During Summer of Nix, @DavHau started work on dream2nix, which is a framework for wrapping up the various lang2nix tools in an easy-to-use and easy-to-implement manner: GitHub - DavHau/dream2nix: A generic framework for 2nix tools

This is still in the early phases, but I am hopeful this will simplify the lang2nix ecosystem and make it much easier for new tools to be created. Along with the RFCs from @Ericson2314 (like and, this could be a nice improvement for Nixpkgs and the wider Nix ecosystem.


The badness of IFD is not (only) the incompatibility with CI.

IFD is basically an eval-time computation cached in Nix Store. Thus, it can be GC’ed at any moment forcing to re-evaluate on the next eval: to generate fresh Nix code to import which no one reviews, no one controls its re-evaluation cycles, and there is no way to undo to the old code.

1 Like

@voltth I think the proposal covers that: allImportedDerivations is manual rooting of all imported derivations, so nothing need be GC’d, and everything can and should be reviewed.

and there is no way to undo to the old code

I don’t get this? The imported derivations ought to be determinstic as we always strive for.

Don’t you plan to allow networking for IFD computations ?

Only fixed output ones – just like normal.

I’ve been following this thread, and I really want to get involved to help with this. I’m primarily a Rust and Typescript programmer. When I’m developing an application, I use a shell.nix to just bring the normal language toolchains into scope, but then eventually I have to face the lang2nix problem in order to make a NixOS-acceptable installer. The extreme difficulty of this right now is a major pet peeve of mine, and one of the reasons I don’t actually try to encourage others to use NixOS.

So, I’m not sure how I can contribute, but if it’s just as simple as wrangling discussions into a coherent piece of documentation or applying experimental tools to projects I already have on hand, I’ll help.



Let’s get this project moving again.

Can anyone describe to me some next steps that I could take right now? Would it be helpful if I provided an essay describing the use cases I have for this?

Let’s say I want to stabilize Rust development with a) being able to identify exact compiler versions (i.e., oxalica) and b) being able to build everything from a Cargo.lock file? Is there work I can do to helping that along, and has anyone thought about how to do the same thing with package-lock.json and other lock file formats?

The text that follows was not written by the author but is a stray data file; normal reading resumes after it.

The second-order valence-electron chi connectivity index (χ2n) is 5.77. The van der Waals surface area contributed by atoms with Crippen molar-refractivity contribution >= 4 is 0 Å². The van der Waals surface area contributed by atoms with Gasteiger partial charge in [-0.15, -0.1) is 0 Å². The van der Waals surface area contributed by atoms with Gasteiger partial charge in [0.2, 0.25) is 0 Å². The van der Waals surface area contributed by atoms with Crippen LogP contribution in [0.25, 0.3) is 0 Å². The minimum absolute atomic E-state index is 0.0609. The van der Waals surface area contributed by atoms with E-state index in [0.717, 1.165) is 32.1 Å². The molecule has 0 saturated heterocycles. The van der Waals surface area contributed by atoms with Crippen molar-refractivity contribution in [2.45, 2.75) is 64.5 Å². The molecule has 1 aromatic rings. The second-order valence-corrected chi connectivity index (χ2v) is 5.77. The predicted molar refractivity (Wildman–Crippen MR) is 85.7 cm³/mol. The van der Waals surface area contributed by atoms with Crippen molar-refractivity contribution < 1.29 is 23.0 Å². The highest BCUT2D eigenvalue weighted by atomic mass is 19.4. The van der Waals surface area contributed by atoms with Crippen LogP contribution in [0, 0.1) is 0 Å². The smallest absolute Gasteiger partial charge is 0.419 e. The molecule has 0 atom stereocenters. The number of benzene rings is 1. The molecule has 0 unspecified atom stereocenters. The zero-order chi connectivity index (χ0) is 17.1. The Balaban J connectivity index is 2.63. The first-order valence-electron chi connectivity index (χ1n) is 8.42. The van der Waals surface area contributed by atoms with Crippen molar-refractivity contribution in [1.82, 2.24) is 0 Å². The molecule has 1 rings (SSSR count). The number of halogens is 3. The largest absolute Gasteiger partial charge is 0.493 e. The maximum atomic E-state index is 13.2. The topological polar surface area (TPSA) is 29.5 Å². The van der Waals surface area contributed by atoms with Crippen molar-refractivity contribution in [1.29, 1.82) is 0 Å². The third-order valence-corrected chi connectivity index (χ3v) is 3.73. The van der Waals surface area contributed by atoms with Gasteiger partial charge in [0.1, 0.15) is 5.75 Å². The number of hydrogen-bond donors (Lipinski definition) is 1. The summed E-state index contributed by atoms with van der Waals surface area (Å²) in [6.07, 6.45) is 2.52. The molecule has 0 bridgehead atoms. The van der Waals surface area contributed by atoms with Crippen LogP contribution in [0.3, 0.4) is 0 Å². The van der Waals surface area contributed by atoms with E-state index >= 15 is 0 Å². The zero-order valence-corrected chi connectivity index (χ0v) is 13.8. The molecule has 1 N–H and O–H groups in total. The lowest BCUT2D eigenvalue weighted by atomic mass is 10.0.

How about for multi-lingual projects that may multiple distinct build steps?


IMHO, the silent consensus is Nix and Nixpkgs are too much a Yenga built by adding tons of features trying not to break 15 years old compatibility so adding even a small feature is a big challenge (just look at poetry2nix and mach-nix: the majority of their code is not the business logic but hooks and overlays to adapt to existing codebase - and that glue locks both the lang2nix projects and nixpkgs even harder).
So, there is no easy answer to how to move forward. Maybe to build a Nix-Lite first as the playground sandbox for experimental features?


I’d be interested in that. We could target certain languages as a proof-of-concept (say, Python, Go, Rust, Haskell) and then RFC it.

What would be the strategy? I don’t know what the consensus is from reading the discussion. Myself, I would be most inclined towards a strategy that reads the language’s lockfile directly into Nix and evaluates from there. But I’ve had better luck with tools like crate2nix. OTOH, I also see the comment that danielkd wrote about how Cargo.lock doesn’t actually contain all of the necessary information (I’m not actually sure that’s the case… I have a project that includes reqwest, with json, and I see serde_json included in the Cargo.lock).

This is the kind of thing that I would experiment with, but I need some idea at first of what direction we should go, and some idea that the community would be interested if I got started.


the majority of their code is not the business logic but hooks and overlays to adapt to existing codebase

I disagree with this statement.

Most of the poetry2nix code base is overrides which are mostly fixing the fact that Python dependencies are not aware of native dependencies. This is about half of the code base.

The rest of the code is split between business logic domains (rough estimates):

  • About 10% is API surface
  • Python environment markers, wheel parsing, external fetchers etc accounts for about 20-25%
  • Hooks are another 5% or so
  • Another few percent are shared across CI, small random utilities and so on.

As you can see that’s nowhere near “the majority”.